At the Red Hook Community Justice Center, we are always working to identify meaningful community service projects for young people – mandatory and voluntary. This is often easier said than done, with a lot of false starts and hiccups along the way.
However, we are fortunate to have some incredible community-based organizations to assist us in this endeavor. Our longstanding collaboration with one such partner, Groundswell Community Mural Project, is featured this week in a local arts-oriented paper, the Brooklyn Rail. The article traces the story of a high school sophomore who was connected to Groundswell to fulfill the community service requirement assigned to him by the Red Hook Youth Court, after a conversation during his hearing about his interest in art. We also hear from a teen artist about the process that goes into designing and creating the mural that will soon go up on a wall in the youth programs space at the Justice Center:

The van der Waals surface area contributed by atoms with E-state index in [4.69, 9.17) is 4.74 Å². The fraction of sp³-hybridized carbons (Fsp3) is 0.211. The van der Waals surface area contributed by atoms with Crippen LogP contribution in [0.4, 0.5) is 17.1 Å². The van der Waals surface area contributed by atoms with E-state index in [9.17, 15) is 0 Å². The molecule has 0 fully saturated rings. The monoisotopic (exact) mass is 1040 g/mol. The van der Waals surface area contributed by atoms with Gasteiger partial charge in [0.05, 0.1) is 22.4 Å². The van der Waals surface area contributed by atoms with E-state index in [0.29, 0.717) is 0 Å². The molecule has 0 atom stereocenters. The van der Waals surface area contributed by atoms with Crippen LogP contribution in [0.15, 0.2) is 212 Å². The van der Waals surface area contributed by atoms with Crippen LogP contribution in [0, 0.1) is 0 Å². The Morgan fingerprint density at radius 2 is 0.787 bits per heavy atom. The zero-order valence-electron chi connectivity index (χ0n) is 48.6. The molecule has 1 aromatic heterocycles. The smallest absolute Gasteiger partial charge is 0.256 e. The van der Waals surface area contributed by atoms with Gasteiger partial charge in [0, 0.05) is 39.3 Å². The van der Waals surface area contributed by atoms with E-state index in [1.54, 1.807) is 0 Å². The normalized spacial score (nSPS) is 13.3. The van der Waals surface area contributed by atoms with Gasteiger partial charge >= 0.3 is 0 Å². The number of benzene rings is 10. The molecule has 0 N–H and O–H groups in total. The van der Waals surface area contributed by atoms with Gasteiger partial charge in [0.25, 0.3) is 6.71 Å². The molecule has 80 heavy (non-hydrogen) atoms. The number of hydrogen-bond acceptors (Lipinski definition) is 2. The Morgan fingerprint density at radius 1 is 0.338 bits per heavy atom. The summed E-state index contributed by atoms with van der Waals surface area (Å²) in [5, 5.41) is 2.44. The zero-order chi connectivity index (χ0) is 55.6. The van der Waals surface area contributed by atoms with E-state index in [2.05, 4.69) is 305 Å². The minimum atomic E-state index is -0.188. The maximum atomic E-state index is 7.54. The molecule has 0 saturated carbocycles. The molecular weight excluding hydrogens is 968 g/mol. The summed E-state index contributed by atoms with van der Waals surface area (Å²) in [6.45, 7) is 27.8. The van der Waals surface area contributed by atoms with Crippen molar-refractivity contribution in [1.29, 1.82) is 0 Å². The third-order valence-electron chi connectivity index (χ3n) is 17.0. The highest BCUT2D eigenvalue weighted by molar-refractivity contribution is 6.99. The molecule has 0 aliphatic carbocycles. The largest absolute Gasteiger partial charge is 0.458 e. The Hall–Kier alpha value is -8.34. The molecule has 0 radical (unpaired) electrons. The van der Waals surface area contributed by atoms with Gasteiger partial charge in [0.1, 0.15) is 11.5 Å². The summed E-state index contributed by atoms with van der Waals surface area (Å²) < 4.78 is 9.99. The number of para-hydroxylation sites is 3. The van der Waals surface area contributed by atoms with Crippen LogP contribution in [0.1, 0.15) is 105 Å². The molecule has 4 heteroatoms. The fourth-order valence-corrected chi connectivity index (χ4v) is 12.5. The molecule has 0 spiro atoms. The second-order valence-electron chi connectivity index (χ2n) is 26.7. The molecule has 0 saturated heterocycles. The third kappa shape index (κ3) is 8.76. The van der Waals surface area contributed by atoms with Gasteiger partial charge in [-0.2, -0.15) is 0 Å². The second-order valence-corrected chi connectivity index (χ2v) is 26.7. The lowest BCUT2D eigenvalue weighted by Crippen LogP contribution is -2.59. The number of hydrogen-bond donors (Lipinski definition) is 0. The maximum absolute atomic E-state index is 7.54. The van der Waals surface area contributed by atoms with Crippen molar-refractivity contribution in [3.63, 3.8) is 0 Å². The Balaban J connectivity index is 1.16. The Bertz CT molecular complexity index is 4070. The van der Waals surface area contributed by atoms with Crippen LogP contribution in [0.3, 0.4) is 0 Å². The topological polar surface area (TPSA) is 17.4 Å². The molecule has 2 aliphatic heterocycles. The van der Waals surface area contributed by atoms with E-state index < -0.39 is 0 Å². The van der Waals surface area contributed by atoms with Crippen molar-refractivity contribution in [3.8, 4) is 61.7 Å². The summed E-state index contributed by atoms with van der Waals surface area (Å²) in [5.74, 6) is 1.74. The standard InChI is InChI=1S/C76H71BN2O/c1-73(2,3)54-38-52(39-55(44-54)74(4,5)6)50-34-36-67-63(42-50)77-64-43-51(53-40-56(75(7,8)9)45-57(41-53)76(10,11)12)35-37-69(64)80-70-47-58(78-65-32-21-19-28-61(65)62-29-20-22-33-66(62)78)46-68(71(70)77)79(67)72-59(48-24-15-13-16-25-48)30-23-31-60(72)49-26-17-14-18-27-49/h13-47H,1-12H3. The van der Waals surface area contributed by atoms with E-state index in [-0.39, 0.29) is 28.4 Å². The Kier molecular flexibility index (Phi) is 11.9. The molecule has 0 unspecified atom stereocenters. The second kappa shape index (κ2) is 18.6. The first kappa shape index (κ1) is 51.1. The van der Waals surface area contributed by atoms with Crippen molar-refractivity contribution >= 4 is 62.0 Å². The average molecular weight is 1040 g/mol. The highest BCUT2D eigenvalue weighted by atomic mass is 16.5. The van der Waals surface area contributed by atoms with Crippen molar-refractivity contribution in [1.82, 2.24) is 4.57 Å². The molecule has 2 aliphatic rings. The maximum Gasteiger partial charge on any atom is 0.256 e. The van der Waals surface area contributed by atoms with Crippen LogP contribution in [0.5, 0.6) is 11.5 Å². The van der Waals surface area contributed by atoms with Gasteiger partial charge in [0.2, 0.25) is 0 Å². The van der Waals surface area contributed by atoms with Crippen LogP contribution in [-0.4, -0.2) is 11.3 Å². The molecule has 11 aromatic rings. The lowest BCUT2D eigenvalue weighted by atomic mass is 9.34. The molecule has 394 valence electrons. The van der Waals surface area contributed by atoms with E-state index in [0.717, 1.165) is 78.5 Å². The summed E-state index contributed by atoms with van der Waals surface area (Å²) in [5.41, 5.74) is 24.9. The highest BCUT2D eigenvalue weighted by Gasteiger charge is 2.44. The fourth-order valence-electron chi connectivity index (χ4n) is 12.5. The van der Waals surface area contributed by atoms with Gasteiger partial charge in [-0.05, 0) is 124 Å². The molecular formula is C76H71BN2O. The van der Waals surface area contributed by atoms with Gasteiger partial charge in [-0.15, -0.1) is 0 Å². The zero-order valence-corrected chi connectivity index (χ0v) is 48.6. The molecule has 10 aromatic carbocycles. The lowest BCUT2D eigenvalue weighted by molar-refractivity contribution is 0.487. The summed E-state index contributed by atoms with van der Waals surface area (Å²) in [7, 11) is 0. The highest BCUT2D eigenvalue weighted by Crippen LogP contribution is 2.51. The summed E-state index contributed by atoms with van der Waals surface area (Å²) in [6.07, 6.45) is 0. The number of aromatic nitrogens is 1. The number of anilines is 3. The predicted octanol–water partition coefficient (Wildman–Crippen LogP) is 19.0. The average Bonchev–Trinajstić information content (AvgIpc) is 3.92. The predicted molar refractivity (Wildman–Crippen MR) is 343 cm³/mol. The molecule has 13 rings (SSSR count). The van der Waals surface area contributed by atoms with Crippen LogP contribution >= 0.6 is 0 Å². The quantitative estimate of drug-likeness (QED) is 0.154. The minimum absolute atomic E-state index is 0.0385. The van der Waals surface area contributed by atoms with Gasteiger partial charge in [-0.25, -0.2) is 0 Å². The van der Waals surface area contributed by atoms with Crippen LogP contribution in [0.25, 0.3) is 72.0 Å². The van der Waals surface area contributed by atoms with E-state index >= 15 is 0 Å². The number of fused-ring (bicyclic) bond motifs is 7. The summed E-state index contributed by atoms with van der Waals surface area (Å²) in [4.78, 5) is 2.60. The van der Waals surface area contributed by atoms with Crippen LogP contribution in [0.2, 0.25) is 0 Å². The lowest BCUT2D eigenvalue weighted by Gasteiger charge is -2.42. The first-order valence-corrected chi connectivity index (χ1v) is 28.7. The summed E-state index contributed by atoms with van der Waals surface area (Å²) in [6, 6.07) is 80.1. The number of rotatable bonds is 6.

“We started by doing research on Red Hook. We went to the Court and talked to kids. We researched the area’s crime level, which is high, but we also saw that the system typically finds it easier to put people in jail rather than try to help them. Community courts are different. They find out why you do stuff like sell drugs or not go to school. We talked a lot and decided we wanted the mural to be warm and welcoming and show the faces of youth.”
|Detail from "Some Walls are Invisible," a mural on the Red Hook waterfront created in a partnership between the Groundswell Community Mural Project and the Red Hook Community Justice Center in 2010.|
To read the full article, click here. (clarification: the mural will not be up in the actual courtroom, but it will be up in our youth programs space).